Photo: Marie D. De Jesus, Staff
Dee Coleman needs extra had modified.
She was only a 30-something gross sales consultant for Xerox when she attended the National Women’s Conference in Houston in 1977.
The 73-year-old plans to take part once more this weekend as occasions kicked off for the 40th anniversary conference on the University of Houston. The conference, which can be held Monday and Tuesday on the college, will function workshops on women’s issues, a dialogue with Gloria Steinem and a march to embrace the #MeToo motion.
“I still can’t believe we’re fighting for the same old stuff,” stated Coleman, who got here from Alabama for the gathering.
Coleman was one among 2,000 delegates through the unique gathering. The 1977 conference, which was supported by federal funds, included greater than 30,000 members. Delegates voted on 26 coverage planks regarding women’s rights and delivered them to Congress and the president in a report referred to as “The Spirit of Houston.”
A trio of University of Houston professors determined to carry the conference once more in 2017, and the Houston Women’s March group joined in partnership.
“We’re part of the legacy and influence resulting from the 1977 conference, and we’re continuing the work undertaken by the delegates and the suffragettes and the people asking for equality,” stated Robin Paoli, founding father of Houston Women’s March. “You’ve heard it said, ‘If you’re not at the table, you’re on the menu.’ Women have been on the menu for far too long with men at the table making decisions about them.”
Sara Youngdahl was simply a young person when she ventured to the conference together with her mom, Pat, who attended as a delegate from Arkansas.
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The mother-daughter duo each keep in mind feeling excited to collect with feminine leaders from everywhere in the nation.
“This was a dramatic moment,” recalled Pat, now 90. “We were really full of hope (about) how things were going to be for women.”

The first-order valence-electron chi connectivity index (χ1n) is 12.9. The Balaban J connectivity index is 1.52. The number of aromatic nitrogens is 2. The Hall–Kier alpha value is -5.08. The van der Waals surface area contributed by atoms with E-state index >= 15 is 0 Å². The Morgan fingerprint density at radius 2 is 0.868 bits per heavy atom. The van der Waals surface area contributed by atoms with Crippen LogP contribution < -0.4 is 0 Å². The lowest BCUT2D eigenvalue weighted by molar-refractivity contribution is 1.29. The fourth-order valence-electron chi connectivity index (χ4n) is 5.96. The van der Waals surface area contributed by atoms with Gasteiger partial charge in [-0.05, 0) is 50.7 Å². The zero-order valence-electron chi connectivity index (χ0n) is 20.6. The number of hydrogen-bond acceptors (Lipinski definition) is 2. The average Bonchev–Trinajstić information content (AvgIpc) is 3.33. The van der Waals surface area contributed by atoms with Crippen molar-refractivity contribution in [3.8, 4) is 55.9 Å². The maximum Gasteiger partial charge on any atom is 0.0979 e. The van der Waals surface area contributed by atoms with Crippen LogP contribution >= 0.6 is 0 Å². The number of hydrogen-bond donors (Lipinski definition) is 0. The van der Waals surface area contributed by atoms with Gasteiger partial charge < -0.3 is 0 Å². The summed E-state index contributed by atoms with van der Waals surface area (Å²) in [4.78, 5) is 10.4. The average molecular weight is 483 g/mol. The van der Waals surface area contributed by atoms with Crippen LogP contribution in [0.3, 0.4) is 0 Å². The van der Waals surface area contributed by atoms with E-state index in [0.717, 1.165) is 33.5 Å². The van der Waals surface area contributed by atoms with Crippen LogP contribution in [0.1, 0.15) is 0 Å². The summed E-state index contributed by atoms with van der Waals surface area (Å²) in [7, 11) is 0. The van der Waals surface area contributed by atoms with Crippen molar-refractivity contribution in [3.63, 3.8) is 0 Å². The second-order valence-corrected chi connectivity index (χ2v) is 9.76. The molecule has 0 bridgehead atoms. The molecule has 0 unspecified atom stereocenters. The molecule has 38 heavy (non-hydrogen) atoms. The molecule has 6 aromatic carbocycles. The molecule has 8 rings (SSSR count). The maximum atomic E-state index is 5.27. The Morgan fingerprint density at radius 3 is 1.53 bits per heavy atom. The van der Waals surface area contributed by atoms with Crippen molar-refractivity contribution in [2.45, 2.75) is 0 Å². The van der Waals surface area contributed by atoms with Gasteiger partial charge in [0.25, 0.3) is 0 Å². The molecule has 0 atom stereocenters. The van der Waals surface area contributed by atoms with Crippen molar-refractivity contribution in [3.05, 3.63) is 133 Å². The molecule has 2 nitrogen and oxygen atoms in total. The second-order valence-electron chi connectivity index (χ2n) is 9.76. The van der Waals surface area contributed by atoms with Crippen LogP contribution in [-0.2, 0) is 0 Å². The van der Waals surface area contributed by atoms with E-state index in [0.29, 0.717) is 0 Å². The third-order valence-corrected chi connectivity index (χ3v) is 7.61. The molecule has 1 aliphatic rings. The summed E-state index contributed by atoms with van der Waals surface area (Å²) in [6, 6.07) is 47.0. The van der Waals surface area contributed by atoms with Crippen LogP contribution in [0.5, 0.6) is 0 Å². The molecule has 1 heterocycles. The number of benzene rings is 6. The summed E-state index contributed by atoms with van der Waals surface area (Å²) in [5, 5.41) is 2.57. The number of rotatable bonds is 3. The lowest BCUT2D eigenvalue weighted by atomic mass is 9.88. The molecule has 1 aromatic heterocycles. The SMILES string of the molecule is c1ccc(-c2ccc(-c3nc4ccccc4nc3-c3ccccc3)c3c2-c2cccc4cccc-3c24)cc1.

Sara, now a 54-year-old lawyer in Houston, plans to hold on the custom once more this weekend by attending the conference together with her 17-year-old daughter, Olivia. She hopes her daughter will really feel impressed seeing different highly effective women collectively.
Youngdahl additionally will probably be part of a dialogue dinner at St. John’s United Methodist Church on Sunday night, the place the unique 26 coverage planks shall be mentioned. Participants will consider the planks to see how a lot progress has been made in areas of health care, schooling and employment and to debate what new injustices they need to concentrate on.
On Saturday, Coleman made calls inside a Heights-area enterprise, ensuring individuals join health insurance coverage by the deadline beneath the Affordable Care Act. The calls have been part of a telephone financial institution occasion tied to the conference.
Coleman remembers eager to attend the unique gathering due to her position as president of National Organization of Women in Montgomery.
She had a number of issues on her thoughts she needed to debate, together with the circumstances of women’s prisons and health care. The single mother to 2 daughters additionally was the primary African-American president of her chapter, and she or he needed to ensure minority women had their voices heard.
“There was no way that we were not going to be a part of it,” Coleman stated. “Whatever they needed to call it, whatever they needed to do, it needed to be all inclusive.”
During the gathering in 1977, a counterconference with about 15,000 attendees was held 5 miles throughout city. It was led by conservative activist Phyllis Schlafly. The Youngdahls are nonetheless amused by Schlafly’s stance at this time.
“Phyllis Schlafly was a very powerful women, very independent and very outspoken but still advocating for all the things that she wasn’t,” Sara stated. “It’s really a contradiction if you think about it.”
The Youngdahls are amazed that some discussions are nonetheless persevering with now. The Equal Rights Amendment, which was a hot-button problem on the conference, nonetheless doesn’t have sufficient ratifications from every state. The laws has been reintroduced to Congress each session since 1982.
“Clearly, we’ve taken a step back with Trump,” Sara Youngdahl stated. “It’s very hard to see how going forward what will happen as he chips away at the progress that we’ve made. It’s obviously an unknown. It doesn’t look too promising.”
Despite the many years which have handed, Coleman needs women to know progress has been made. She feels there are some key issues nonetheless at stake regarding threats to women’s health care and reproductive rights.
“I just remind them how long we’ve been doing this,” Coleman stated. “Just tell them what it was like before. Remember, we weren’t allowed to have credit in our names. Remember we weren’t allowed to have abortions.”